In another development, The A1 Steam Locomotive Trust is delighted to announce a further partnership with The Gresley Society Trust which funded the smokebox for No. 2007 Prince of Wales as part of the fulfilment of legacy request. The two organisations will work together to manufacture the shared 5ft8in driving wheel pattern for the new Gresley class V4 No. 3403 and the Gresley Society’s Great Northern Railway Gresley class N2 No. 1744. The class N2, which is 100 years old in 2021, is currently under overhaul and requires two replacement driving wheels. The production of the pattern will be project managed by A1SLT and funded by the Gresley Society, with its first use being for No. 1744.
As previously announced, in January 2018 along with tyres, chimney and speedometer drive generators, A1SLT acquired over 500 original Gresley class V4 drawings from Malcolm Barlow, a Doncaster scrap dealer who launched the now defunct Gresley V4 Society in 1994 to build a new example of the class. Since then – although recently predominantly preoccupied helping to get Tornado back into main line service - Graham Nicholas has made significant progress reviewing and cataloguing these drawings in advance of their scanning into the Trust’s CAD system.
Mark Allatt, Trustee, commented:
“We are in the pre-launch phase of the project to build our third new main line steam locomotive, with the detailed review and cataloguing of over 500 acquired drawings, the production of the fundraising strategy and the decision on the high-level specification of No. 3403.
“We want to be ready to start assembling our new Gresley class V4 as soon as our new class P2 is completed. We anticipate the project costing around £3m and taking around five years subject to the pace of fundraising. Our new Gresley class V4 is an ideal locomotive for regional main line tours, repeat main line itineraries and the longer, main line connected heritage railways.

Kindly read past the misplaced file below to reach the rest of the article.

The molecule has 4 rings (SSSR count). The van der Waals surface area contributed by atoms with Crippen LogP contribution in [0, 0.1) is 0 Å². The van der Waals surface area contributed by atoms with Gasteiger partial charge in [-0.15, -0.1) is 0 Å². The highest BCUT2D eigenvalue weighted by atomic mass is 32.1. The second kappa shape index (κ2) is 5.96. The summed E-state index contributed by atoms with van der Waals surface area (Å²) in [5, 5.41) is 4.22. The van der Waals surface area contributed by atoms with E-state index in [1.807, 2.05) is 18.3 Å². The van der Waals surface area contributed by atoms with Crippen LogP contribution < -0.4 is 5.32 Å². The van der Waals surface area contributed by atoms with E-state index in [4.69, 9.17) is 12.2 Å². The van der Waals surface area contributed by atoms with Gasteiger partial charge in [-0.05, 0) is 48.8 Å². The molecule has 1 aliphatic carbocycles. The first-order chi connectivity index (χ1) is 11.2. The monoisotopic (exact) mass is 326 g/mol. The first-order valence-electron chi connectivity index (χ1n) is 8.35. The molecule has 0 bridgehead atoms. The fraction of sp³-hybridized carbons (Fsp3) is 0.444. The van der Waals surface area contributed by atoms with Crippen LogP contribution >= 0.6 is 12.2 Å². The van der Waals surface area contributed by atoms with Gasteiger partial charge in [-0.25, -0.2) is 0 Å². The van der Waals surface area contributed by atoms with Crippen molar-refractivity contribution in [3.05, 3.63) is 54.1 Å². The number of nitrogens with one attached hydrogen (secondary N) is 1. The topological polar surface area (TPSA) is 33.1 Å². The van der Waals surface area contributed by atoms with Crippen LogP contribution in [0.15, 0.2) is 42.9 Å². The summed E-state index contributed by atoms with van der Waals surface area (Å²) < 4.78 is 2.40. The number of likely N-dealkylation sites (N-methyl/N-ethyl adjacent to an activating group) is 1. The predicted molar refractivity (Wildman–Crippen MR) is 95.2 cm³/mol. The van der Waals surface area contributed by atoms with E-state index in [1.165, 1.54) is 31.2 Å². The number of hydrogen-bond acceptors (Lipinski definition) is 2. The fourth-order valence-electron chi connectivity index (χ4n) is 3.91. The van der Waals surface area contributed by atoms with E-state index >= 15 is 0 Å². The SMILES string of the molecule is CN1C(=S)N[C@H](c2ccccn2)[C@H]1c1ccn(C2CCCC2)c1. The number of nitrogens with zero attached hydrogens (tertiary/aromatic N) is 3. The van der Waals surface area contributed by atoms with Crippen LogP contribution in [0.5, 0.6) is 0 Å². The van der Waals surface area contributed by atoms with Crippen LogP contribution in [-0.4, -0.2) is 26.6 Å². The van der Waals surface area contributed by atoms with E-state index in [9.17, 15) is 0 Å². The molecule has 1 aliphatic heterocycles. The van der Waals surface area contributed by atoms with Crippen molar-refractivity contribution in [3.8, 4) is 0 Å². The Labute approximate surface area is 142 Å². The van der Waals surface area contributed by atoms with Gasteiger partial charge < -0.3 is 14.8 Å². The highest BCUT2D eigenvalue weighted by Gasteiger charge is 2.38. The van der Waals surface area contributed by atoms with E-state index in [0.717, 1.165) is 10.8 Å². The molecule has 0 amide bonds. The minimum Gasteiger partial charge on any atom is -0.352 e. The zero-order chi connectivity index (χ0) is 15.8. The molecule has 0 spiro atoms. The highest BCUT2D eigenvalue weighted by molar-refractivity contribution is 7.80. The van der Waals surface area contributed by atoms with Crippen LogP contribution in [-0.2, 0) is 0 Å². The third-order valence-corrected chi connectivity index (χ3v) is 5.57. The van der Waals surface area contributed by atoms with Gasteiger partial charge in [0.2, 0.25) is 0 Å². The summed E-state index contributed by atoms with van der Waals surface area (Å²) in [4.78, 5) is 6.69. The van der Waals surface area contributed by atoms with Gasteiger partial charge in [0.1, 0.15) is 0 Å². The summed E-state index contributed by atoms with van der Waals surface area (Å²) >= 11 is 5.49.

“Unlike with our class P2, where we have had to do a considerable amount of development work to complete the job that Sir Nigel Gresley started in 1934, there will be very little redesign work needed as there were no known problems with the Gresley class V4s. In addition, we are delighted to be working with The Gresley Society Trust to produce the 5ft8in driving wheel pattern shared by the class V4s and N2s.
“Although there is no specific appeal open for No. 3403 yet, any donations made towards it will be ring-fenced for the project. The next steps will be to launch a website for the project and The Founder’s Club to fund the early stages of the project. More announcements will be made during 2019 as the project builds up steam.”
Philip Benham, chairman, The Gresley Society Trust, added:
“We have worked with The A1 Steam Locomotive Trust before on their new build projects, and are delighted to be doing so once again to produce a new 5ft8in driving wheel pattern for the Gresley V4 and our Gresley class N2. Currently under overhaul, No. 1744 celebrates her 100th birthday in 2021 and we anticipate she will require two replacement driving wheels either as part of the overhaul or within the foreseeable future. It’s very appropriate that the overhaul of the oldest surviving locomotive designed by Sir Nigel Gresley should also benefit the building of a further example of his final design.”